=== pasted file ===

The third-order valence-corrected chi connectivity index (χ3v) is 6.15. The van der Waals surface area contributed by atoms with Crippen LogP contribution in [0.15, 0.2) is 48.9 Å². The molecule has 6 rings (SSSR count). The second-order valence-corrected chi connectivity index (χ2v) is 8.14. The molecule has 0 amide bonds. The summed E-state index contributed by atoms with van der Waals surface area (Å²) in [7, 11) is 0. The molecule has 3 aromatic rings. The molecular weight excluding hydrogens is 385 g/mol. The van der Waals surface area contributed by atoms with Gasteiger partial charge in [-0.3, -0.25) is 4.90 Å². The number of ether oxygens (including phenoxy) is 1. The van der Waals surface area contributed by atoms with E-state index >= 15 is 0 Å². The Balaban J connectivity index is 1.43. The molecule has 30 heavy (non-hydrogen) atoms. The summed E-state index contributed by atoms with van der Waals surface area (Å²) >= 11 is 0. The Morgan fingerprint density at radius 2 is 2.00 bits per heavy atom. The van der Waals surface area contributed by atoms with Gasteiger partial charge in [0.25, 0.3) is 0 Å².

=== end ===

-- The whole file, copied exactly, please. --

The third-order valence-corrected chi connectivity index (χ3v) is 6.15. The van der Waals surface area contributed by atoms with Crippen LogP contribution in [0.15, 0.2) is 48.9 Å². The molecule has 6 rings (SSSR count). The second-order valence-corrected chi connectivity index (χ2v) is 8.14. The molecule has 0 amide bonds. The summed E-state index contributed by atoms with van der Waals surface area (Å²) in [7, 11) is 0. The molecule has 3 aromatic rings. The molecular weight excluding hydrogens is 385 g/mol. The van der Waals surface area contributed by atoms with Gasteiger partial charge in [-0.3, -0.25) is 4.90 Å². The number of ether oxygens (including phenoxy) is 1. The van der Waals surface area contributed by atoms with E-state index >= 15 is 0 Å². The Balaban J connectivity index is 1.43. The molecule has 30 heavy (non-hydrogen) atoms. The summed E-state index contributed by atoms with van der Waals surface area (Å²) >= 11 is 0. The Morgan fingerprint density at radius 2 is 2.00 bits per heavy atom. The van der Waals surface area contributed by atoms with Gasteiger partial charge in [0.25, 0.3) is 0 Å².